Get your customer service act together…. Or else..

As customers we have all experienced bad customer service at some point.   The impact of this negative experience can range from minor grumbling to completely walking away from a given brand or product (ask me why I won’t buy another Ford). 

In this poor economy leaders often fall back to looking at customer service as a cost center and this viewpoint is common across the public and private sector. The focus shifts to revenue generating activities like giving out more parking tickets or rushing products to market.  Customer service organizations see reductions in headcount, lower quality tools, and lack of training as the customer service organization is not seen as the revenue generators.

This is clearly not a smart decision in most cases and new research makes it clear that “Customer Service Is Crucial To Repeat Business and Profitability“.  According to this research “61% of Americans report that quality customer service is more important to them in today’s economic environment, and will spend an average of 9% more when they believe a company provides excellent service“.  Combine this with the fact that more than 80% of consumers use recommendations from friends or family in the decision-making process and it is easy to understand why bad customer service can easily lead to poor sales, lost customers, and ultimately to lay-offs and company closure.  Did I go too far?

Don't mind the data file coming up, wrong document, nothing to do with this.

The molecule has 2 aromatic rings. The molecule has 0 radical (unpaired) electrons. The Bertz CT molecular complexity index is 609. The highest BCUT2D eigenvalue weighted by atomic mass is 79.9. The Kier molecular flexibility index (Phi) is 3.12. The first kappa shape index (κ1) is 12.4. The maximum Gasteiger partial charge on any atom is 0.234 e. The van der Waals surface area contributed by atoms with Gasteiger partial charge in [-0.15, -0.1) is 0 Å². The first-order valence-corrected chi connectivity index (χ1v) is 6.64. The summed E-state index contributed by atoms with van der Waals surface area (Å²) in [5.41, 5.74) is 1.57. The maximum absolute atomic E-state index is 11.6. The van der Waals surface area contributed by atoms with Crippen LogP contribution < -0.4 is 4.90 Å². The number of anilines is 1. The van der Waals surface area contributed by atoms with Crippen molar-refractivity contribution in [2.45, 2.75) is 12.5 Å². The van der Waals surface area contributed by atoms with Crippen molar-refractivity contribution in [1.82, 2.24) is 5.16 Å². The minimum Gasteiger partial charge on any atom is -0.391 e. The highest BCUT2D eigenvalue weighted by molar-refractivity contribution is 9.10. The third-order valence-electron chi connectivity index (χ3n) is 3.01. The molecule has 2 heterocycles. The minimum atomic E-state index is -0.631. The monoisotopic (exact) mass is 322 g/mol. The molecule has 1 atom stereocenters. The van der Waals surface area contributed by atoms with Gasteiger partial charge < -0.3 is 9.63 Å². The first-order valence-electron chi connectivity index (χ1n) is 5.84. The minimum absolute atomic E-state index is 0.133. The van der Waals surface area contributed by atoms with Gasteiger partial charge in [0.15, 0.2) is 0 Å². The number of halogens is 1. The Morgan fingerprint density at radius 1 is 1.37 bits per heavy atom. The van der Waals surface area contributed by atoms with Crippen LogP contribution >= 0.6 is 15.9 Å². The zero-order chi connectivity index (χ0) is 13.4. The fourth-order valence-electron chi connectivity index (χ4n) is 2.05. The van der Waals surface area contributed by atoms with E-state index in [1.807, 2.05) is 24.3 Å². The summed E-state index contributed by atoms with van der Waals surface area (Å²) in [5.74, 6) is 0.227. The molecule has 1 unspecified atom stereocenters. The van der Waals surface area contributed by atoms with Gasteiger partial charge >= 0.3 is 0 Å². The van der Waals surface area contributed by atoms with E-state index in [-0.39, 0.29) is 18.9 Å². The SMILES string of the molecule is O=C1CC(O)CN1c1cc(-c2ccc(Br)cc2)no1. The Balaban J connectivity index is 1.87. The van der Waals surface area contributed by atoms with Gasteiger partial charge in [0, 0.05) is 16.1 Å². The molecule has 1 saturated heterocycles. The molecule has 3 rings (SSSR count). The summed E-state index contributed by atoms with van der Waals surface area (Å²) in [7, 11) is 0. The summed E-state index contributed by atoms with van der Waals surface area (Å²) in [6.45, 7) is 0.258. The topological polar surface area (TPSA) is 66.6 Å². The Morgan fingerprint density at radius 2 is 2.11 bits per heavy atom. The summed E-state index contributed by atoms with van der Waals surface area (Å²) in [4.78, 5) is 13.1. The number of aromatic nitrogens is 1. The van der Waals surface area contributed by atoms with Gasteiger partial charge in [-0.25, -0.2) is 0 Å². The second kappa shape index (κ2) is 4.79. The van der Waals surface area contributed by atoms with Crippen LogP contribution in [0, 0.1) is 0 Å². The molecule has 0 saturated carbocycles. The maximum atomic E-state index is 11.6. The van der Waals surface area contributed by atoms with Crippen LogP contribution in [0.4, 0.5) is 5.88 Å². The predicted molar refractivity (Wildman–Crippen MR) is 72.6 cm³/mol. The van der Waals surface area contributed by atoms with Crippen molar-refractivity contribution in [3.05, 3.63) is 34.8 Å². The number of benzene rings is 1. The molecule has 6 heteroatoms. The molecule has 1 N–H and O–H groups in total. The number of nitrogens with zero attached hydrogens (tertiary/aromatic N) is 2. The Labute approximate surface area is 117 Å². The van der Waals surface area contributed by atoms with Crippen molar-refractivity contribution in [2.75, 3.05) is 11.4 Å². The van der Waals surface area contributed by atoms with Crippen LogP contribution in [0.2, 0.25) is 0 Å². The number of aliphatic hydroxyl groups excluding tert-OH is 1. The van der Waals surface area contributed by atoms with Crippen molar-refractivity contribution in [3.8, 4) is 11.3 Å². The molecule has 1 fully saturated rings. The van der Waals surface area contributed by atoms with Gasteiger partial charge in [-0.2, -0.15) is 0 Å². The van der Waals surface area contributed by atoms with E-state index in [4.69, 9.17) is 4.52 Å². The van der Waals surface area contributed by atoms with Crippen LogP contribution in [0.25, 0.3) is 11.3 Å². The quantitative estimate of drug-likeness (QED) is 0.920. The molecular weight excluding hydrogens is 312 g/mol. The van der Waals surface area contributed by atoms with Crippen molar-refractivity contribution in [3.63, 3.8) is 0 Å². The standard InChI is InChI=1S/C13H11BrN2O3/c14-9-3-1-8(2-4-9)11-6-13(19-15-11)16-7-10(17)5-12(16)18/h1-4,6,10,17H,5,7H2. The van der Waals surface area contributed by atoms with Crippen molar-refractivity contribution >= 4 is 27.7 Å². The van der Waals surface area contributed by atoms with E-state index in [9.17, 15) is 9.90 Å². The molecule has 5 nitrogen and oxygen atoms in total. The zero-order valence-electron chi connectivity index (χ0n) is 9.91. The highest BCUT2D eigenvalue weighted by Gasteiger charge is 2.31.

When I talk to organizations about Social Support Communities I like to point out that poor customer service costs companies $83 Billion annually.  $83 billion, that is a number that should catch your eye.  As you look at where you are making cuts in your organization weigh the short-term and long-term impact of these cuts.  If you do not, you’re going to end up being one of those companies being discussed in next years studies.


If you need help from The Lab, drop me a note. If you would like to view more case studies and interviews, or just want to read about The Social Ecosystem, click on the links and let me know your thoughts.

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Filed under: Customer Service Tagged: communication, Customer Service, management, Support Communities
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